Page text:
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Business owners make business deals every day, many of which have legal implications. Dynamic Business discusses with Chiara Rawlins and Tim McDonald, directors of McCabe Curwood, the most important ways business owners can protect themselves against legal risks.
Perform a general legal health check
Ms. Rawlins believes that being proactive is essential for businesses. Like doctor visits, businesses should perform regular legal health checks to ensure they are not unwittingly exposed to legal risks. At the very least, a legal health check is essential at the start of the year.
“Businesses of all shapes and sizes can suffer from hidden risks and areas of potential legal exposure that often go unnoticed. These risks can stem from legislative requirements and changes, from business practices, to the way an agreement has been drafted, ”she said.
“Given the level of complexity of the legal requirements, it is not surprising that these risks are not taken into account.”
To perform a legal health assessment, businesses can use the free online “MC Health Check” application developed by McCabe Curwood, accessible here.
Review your standard contracts
Earlier this year, changes were made to the unfair contract terms regime, which extended unfair terms in standard contracts to more businesses.
“The Commonwealth government is also currently reviewing proposals for reform of the regime, including the introduction of civil penalties for offending companies. Companies must verify that their standard contracts comply with the changes to avoid any legal risk, ”explains Ms. Rawlins.
In general, there are four unfair contract terms that companies should be aware of:
- Allowing one party to unilaterally avoid, modify, assign or terminate the contract without the consent of the other party
- Allowing one party to unilaterally change the price of goods or services (without giving the other party the right to terminate)
- Restrict the right of a party to withdraw from the contract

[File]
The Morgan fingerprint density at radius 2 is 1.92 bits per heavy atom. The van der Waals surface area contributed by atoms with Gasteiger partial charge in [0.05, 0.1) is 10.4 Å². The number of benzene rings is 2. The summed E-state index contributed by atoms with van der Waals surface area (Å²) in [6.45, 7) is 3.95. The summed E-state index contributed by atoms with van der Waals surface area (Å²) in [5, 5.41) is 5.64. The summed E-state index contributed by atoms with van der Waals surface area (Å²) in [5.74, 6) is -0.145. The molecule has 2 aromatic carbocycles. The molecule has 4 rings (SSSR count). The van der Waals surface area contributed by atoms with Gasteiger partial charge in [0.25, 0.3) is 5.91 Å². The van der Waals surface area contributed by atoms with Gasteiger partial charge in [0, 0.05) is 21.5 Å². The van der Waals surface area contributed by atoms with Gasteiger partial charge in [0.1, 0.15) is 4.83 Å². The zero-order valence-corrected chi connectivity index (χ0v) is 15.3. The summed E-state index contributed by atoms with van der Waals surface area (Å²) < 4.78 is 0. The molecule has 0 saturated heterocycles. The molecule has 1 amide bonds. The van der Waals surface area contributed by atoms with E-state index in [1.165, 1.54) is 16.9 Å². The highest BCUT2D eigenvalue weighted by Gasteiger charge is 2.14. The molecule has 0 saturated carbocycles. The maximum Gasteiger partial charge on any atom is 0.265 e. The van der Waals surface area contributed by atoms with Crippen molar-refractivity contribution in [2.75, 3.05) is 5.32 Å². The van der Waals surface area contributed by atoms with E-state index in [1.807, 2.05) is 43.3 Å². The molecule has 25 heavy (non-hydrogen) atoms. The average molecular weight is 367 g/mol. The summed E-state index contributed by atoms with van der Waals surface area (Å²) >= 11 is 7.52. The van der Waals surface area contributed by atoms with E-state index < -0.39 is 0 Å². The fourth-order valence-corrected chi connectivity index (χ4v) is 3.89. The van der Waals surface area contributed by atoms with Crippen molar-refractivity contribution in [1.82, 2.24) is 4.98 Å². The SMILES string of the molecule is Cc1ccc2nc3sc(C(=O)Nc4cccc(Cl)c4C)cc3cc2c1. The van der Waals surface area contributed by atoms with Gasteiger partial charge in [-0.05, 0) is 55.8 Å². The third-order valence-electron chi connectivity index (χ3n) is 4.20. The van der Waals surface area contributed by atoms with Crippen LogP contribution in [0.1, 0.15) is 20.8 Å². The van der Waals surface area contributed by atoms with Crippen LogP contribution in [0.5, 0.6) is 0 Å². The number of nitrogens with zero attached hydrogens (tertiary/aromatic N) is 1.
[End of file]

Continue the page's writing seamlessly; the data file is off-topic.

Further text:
- Suspension or termination of services provided to the consumer
‘MC Act’ is a free tool that helps businesses identify unfair contract terms in their standard contracts.
Review your compliance with workplace laws, especially regarding super
Mr McDonald said companies should regularly check their compliance with workplace laws and update their employment contracts and policies.
“With the minimum wage now increased by 2.5%, a slew of updated modern rewards released last year, and casual employment reforms, it’s time to verify that you are sticking to your rewards and agreements.
“Employers must issue information statements on casual jobs and check their casual contracts and occasional conversion obligations. “
Changes to retirement pensions also come into force.
“The mandatory retirement rate will drop to 10% on July 1, so review the wording of your employment contracts to see how the company fulfills these obligations. When an employee’s compensation is expressed as base salary excluding superannuation, increasing the superannuation guarantee will come at a cost to employers, ”said McDonald.
“Failure to pay the increased super amount may result in an investigation by the Australian Business Tax Office, so getting this in order now is critical. “
Review “work from home” policies
Many businesses were forced to quickly implement work-from-home arrangements in early 2020 in response to the COVID-19 outbreak. With this trend here to stay, employers need to be more sophisticated in managing employees working remotely.
“Changes to workplace laws that provided greater flexibility during the height of the pandemic have now largely expired,” McDonald said.
“When working from home arrangements are to continue, consideration should be given to the types of policies and contractual conditions to be put in place., and whether they comply with employment and occupational health and safety (OSH) regulations.
One area that employers should not overlook is ensuring the physical safety of an employee working from home and managing psychological risks.
Mr McDonald said: “It could mean communicating with them frequently and providing resources to support their mental health and well-being.”
Take the necessary steps to avoid personal liability
Directors and managers are increasingly at risk of becoming personally responsible for workplace incidents.
Last month, an employer in Western Australia was convicted of gross negligence and sentenced to two years in prison after the death of a 25-year-old worker.
Mr McDonald said: “This case highlights that directors and managers are increasingly at risk of being held accountable in matters of employment and WHS. Investing in the processes and training necessary to protect against liability is essential.
In addition to reputational damage, failure to take reasonable steps to eliminate sexual harassment and other risks can result in employer liability.
“Brittany Higgins and other high-profile sexual harassment complaints, along with high damages, have prompted more attention to be paid to how Australian workplaces respond to reports of sexual harassment and assault. Employers need to look at their culture, training, policies and processes.
Read more: Let’s Talk – The Legal Support Your Business Needs
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